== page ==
The Arts Council of Wales, which is publicly funded, commissioned the research worth £51,000, which branded the body’s policies as “racist,” along with those of National Museums Wales. Both organisations have now accepted the findings of the report. The findings come after Welsh arts groups and professionals appealed for a report on racial inclusion at these organisations as they raised concerns that “Welsh meant white” and that “Welsh could exclude Black and non-Black people of colour”.
The report further added that both the Council and National Museums Wales uphold “white supremacist ideology” by limiting opportunities for minorities.
It also stated that policies on promoting the Welsh language could lead to exclusion of non-white people.
At the moment, the legislation followed by both organisations outlines the need to treat Welsh as equal to English and with equal prominence.
The Arts Council of Wales’s policy states “the Welsh language skills of all staff are assessed annually through self-assessment,” while National Museum Wales assesses whether Welsh language skills are “essential” for specific roles.
The report was carried out by the Welsh Arts Anti-Racist Union and stated that a feeling of exclusion “links to the concept of ‘Welshness’ altogether, which often disregards Black and Non-Black People of colour as the ‘other’ – there is a notion that if you are not white, you cannot be Welsh.”
People who canvassed for the report listed a number of suggestions to promote inclusion.
One of those included “relaxing the emphasis on having to speak Welsh, and providing opportunities to learn on the job.”
Another said: “Job sharing in roles that may require Welsh language proficiency, where a black or non-black person of colour who doesn’t speak Welsh can work alongside a Welsh speaker.”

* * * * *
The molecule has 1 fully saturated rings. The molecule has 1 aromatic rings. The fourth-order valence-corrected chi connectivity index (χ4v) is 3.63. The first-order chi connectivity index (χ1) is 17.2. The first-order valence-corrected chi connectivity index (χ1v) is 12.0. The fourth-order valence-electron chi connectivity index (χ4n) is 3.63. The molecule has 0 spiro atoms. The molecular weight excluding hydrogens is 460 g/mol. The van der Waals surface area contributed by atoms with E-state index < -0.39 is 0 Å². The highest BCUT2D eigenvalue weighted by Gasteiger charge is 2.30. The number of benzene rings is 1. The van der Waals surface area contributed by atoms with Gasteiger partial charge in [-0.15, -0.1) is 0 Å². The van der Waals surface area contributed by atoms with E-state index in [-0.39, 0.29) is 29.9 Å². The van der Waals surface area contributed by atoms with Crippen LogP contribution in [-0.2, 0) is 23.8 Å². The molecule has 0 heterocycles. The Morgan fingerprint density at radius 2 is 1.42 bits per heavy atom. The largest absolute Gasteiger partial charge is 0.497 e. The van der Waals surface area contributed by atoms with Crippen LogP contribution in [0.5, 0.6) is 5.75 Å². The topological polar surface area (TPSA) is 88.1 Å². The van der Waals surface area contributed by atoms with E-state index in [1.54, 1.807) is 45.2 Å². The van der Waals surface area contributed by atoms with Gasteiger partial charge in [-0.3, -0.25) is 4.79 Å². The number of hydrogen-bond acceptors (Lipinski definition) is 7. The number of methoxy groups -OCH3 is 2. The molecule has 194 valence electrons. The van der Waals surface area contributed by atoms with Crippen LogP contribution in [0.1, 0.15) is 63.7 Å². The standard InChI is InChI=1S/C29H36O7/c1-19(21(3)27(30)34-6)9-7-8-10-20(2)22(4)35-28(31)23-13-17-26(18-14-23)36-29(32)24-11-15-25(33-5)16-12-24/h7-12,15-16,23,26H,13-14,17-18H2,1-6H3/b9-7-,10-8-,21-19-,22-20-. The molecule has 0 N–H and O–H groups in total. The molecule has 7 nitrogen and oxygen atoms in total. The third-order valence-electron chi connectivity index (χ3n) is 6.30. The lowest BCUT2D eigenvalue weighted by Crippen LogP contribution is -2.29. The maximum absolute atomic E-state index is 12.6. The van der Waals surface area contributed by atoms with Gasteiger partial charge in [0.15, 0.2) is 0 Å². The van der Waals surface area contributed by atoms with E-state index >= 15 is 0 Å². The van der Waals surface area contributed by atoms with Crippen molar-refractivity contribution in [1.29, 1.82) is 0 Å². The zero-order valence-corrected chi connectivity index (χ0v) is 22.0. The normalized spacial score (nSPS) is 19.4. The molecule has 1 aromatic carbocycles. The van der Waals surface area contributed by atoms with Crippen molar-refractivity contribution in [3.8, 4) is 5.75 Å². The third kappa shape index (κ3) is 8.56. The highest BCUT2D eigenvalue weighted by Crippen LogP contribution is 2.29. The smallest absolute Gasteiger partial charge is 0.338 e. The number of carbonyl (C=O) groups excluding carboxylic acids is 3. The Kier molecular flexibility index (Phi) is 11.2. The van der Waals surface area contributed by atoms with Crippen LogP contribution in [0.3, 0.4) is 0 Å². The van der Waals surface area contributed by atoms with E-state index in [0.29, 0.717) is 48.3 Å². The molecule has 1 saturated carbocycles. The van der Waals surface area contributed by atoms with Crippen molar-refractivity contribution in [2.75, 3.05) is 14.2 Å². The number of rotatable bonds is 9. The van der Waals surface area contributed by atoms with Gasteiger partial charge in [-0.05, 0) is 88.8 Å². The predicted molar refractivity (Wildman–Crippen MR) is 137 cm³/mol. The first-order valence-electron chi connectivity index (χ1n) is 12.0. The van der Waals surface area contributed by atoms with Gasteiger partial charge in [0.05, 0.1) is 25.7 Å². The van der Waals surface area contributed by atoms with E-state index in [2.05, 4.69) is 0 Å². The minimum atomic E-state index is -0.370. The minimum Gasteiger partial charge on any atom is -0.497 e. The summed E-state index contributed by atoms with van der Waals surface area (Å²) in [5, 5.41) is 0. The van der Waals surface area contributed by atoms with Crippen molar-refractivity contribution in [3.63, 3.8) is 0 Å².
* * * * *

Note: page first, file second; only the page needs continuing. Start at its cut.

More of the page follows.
It further added: “The continual exclusion and disregard for black and non-black communities is not due to wilful ignorance; it is due to a calculated and repetitive pattern.”
A joint statement from Phil George, chairman of the Arts Council of Wales, and Roger Lewis, president of National Museums Wales, stated: “It is not acceptable that access to publicly funded culture is so unequally distributed.
“It is our responsibility to ensure everybody can experience culture in the way they choose – in person or digitally, in museums and other venues, or in their communities.”
It continued: “At the same time, we had to face some difficult and important truths in response to the Black Lives Matter movement and to reflect on our role in tackling racism.
“As a result, we have started to develop a sharper understanding of the role that Amgueddfa Cymru and the Arts Council of Wales can play in achieving race equality in Wales and in our own organisations.
“We have a long way to go to respond to unacceptable inequalities of access to cultural opportunity.”
It added: “Wales is the poorer for these exclusions and obstacles, wasting the talent and potential of those most sharply excluded.
“In the end, it’s simply not fair that access is so unevenly distributed.”